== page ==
The days when getting groceries required a trip to a supermarket dedicated solely to rows of food and a butcher have long been a thing of the past.
But today not only are big box discounters such as Wal-Mart and Target adding food to their regular line up of baby clothes and garden tools, smaller retailers like Dollar General operate grocery businesses or are adding more supermarket-like goods to their shelves.
Dollar General expects to open 40 new grocery stores nationally this year under the company’s Dollar General Market marquee.
Recently online retail giant Amazon announced it would be delivering food in select Los Angeles neighborhoods, the second city in the company’s toe-dip into the grocery business. (Seattle, the company’s home, is the first).
Why so much attention to groceries?
Retailers see groceries as a way to add convenience for hurried and time-strapped Americans who like the idea of getting tires for their car and steaks for a weekend barbecue all in one place, say the chains’ operators and food industry analysts.
“If you can help consumers save money or time or both, those seem to be winning formulas,” said Darren Seifer, food and beverage industry analyst for NPD Group, a New York-based consumer research firm.
The numbers show the trend. Sales at traditional supermarkets grew 4.4 percent in 2011, according to a study by Willard Bishop on the Future of Food Retailing. Non-traditional grocers saw sales jump that year by 5.9 percent.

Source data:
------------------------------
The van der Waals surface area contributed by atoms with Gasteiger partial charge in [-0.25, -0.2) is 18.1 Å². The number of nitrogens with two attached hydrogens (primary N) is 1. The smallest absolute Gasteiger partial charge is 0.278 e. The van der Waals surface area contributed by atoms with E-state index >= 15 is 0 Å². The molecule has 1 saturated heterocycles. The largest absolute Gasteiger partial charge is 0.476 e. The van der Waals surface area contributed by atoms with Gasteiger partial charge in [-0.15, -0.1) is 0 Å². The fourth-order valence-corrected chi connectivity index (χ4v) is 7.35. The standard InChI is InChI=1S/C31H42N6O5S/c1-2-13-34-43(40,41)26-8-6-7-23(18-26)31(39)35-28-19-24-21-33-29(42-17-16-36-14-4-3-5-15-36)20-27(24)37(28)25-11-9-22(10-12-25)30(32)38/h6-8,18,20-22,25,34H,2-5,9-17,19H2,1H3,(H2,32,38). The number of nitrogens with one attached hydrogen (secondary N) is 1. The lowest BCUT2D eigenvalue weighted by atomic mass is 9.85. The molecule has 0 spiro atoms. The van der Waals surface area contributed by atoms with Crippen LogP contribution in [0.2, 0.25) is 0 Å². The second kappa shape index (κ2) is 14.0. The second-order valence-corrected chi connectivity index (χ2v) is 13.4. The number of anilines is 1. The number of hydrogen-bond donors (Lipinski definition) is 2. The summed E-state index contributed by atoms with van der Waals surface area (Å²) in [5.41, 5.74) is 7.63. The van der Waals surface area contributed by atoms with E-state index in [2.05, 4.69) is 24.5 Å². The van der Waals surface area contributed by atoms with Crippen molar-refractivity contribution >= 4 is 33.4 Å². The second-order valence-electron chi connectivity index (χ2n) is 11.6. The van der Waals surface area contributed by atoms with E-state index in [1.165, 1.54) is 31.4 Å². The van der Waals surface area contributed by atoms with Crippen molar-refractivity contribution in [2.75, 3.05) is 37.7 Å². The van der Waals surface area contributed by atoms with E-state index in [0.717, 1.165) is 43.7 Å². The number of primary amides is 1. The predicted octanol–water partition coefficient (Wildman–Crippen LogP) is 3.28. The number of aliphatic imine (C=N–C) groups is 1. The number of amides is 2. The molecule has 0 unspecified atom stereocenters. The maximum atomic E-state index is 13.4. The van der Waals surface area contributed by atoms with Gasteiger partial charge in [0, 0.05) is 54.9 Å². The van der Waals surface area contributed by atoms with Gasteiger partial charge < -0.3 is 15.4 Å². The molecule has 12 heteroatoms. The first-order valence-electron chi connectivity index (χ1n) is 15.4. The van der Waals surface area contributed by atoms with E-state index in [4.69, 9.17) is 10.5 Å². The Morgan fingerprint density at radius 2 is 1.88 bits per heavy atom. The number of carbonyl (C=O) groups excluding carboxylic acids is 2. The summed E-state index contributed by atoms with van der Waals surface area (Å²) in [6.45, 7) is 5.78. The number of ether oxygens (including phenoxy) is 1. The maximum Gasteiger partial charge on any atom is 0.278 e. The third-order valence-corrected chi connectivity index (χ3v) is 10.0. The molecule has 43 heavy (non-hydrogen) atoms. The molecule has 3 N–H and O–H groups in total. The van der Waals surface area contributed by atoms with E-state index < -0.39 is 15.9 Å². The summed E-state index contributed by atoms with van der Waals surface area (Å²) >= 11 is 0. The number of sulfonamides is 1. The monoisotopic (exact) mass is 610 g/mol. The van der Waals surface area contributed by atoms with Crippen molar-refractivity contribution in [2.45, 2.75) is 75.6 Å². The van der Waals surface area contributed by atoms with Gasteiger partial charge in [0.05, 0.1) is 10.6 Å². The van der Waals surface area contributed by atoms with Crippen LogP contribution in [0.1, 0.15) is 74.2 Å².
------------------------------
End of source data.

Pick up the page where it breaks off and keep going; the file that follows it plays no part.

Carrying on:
In fact, Dollar General reported same-store sales grew 2.6 percent in its first quarter partly because of strong consumables business, which includes food and products such as makeup and lotion. Wal-Mart reported that consumables are 55 percent of its business.
That’s not to say there aren’t drawbacks. The grocery business is notoriously volatile because of price swings and supply pressures. Profit margins are generally about 1 percent.
But then, everyone has to eat. Unlike shopping for a pair of shoes or a Blu-ray, consumers purchase food at least two to three times a week, if not more.
“It’s a low-margin business, but with a high volume,” Richard Galanti, a spokesman for warehouse retailer Costco.
It won’t be easy to unseat supermarkets, however. They have larger, more diverse selections of food and employ staff, such as butchers or pastry chefs, who can answer questions for customers, provide specific cuts of meat or fill customized cake orders.
And consumers trust supermarkets more when it comes to fresh products such as meat, vegetables and fruits, the analysts said.
Wal-Mart announced this month that it planned to get produce to its stores a day sooner and with better quality. The company said it would cut out the middle man by purchasing fruits and vegetables directly from growers and do independent weekly checks at stores.
“This gives an extra day of freshness to our customers,” said Danit Marquardt, a Wal-Mart spokeswoman.
Target spokeswoman Jamie Bastian said the chain will remodel almost 100 stores of its traditional stores to include produce and meats, bringing its mini-grocery model to about 1,220 stores. The company has 250 SuperTargets, which offers a full service grocery store.
“We will continue to evaluate and approve store investments one at a time, whether that be a SuperTarget store, general merchandise store or expanded fresh food format store, to determine which format makes the most sense from a business standpoint and community standpoint,” she said.